Never underestimate the power of maps. When researching a neighborhood in Salisbury, Maryland, which is virtually gone, maps helped breathe life into that history. The neighborhood researched was a place commonly called Georgetown, in Salisbury.
Two alleys existed next to one of the few remaining buildings, the John Wesley M.E. Church, now the Charles H. Chipman Cultural Center. Those alleys were called Happy Alley and Bowling Alley (sometimes named Bouldin Alley). Those alleys are gone, now open space and a small playground park next to the cultural center. It was hard to imagine the buildings, yet some of them existed up to 1976, the date of these houses photographed as part of an inventory of the historic district.
Shown is a 1930’s Sanborn Fire Insurance Map showing the small buildings along Happy Alley and Bowling Alley. The first two houses shown worse for wear in 1976 are highlighted on the map; so too, the third 1976 photograph of a home on Bowling Alley. The age of these structures had been debated. Some people did not believe they dated to the slavery period; however, a local historian, the late Richard Cooper, believed some of the structures were either slave housing or freedmen housing. The church was founded by five local freedmen. The area is within a short distance of Poplar Hill Mansion which factors into the history of the neighborhood.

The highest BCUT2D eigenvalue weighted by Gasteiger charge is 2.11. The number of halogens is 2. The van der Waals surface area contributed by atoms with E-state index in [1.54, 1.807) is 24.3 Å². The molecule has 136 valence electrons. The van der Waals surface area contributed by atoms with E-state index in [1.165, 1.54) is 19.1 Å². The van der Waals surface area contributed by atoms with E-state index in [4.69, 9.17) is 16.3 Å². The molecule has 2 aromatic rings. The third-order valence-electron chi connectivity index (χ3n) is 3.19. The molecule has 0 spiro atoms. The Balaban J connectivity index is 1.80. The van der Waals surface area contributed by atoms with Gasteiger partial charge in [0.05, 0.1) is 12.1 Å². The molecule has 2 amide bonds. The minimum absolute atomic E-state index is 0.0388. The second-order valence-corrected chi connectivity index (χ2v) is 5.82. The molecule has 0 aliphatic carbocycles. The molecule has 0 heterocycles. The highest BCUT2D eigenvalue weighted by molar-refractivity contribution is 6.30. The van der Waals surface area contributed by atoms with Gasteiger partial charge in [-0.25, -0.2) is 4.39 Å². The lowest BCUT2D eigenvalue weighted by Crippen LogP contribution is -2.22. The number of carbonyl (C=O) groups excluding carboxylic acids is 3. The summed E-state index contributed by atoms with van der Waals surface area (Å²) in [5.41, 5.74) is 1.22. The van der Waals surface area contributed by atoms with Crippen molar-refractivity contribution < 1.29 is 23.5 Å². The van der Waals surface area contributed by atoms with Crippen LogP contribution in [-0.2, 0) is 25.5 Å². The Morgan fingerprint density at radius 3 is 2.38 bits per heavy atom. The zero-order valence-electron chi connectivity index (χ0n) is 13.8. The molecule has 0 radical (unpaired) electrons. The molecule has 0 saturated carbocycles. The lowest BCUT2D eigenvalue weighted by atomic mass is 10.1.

There are buildings shown on the two alleys on the 1901 birds eye drawing of Salisbury. Many of the drawn structures are pretty accurate as determined by comparisons with existing or known buildings.
Finally, the 1877 atlas of the area shows structures at the locations of the two alleys. Whether or not the circa 1877 structures survived to what we know existed in 1976 and later is not known. It is known that the church survives (now the Chipman Cultural Center, the building dates to around 1837). So maybe, just maybe, Richard Cooper was correct.
— Linda Duyer